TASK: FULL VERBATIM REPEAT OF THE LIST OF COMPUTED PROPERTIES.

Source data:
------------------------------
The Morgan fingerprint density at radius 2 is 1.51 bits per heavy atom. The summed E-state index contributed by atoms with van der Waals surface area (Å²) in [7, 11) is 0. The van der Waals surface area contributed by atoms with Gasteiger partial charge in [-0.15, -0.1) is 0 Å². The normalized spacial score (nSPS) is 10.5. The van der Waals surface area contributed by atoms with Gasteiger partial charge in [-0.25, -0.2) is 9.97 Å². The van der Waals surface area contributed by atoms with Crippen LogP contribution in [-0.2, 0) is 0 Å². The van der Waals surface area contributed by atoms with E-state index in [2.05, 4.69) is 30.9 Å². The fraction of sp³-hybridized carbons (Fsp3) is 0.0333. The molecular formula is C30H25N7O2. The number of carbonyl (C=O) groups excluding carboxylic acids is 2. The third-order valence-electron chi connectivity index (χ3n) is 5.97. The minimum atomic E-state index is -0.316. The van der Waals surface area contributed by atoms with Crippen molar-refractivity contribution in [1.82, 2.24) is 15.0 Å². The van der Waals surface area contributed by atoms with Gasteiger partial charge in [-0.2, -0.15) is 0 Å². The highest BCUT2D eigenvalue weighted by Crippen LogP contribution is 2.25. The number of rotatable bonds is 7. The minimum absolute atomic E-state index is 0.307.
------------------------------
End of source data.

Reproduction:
The Morgan fingerprint density at radius 2 is 1.51 bits per heavy atom. The summed E-state index contributed by atoms with van der Waals surface area (Å²) in [7, 11) is 0. The van der Waals surface area contributed by atoms with Gasteiger partial charge in [-0.15, -0.1) is 0 Å². The normalized spacial score (nSPS) is 10.5. The van der Waals surface area contributed by atoms with Gasteiger partial charge in [-0.25, -0.2) is 9.97 Å². The van der Waals surface area contributed by atoms with Crippen LogP contribution in [-0.2, 0) is 0 Å². The van der Waals surface area contributed by atoms with E-state index in [2.05, 4.69) is 30.9 Å². The fraction of sp³-hybridized carbons (Fsp3) is 0.0333. The molecular formula is C30H25N7O2. The number of carbonyl (C=O) groups excluding carboxylic acids is 2. The third-order valence-electron chi connectivity index (χ3n) is 5.97. The minimum atomic E-state index is -0.316. The van der Waals surface area contributed by atoms with Crippen molar-refractivity contribution in [1.82, 2.24) is 15.0 Å². The van der Waals surface area contributed by atoms with Gasteiger partial charge in [-0.2, -0.15) is 0 Å². The highest BCUT2D eigenvalue weighted by Crippen LogP contribution is 2.25. The number of rotatable bonds is 7. The minimum absolute atomic E-state index is 0.307.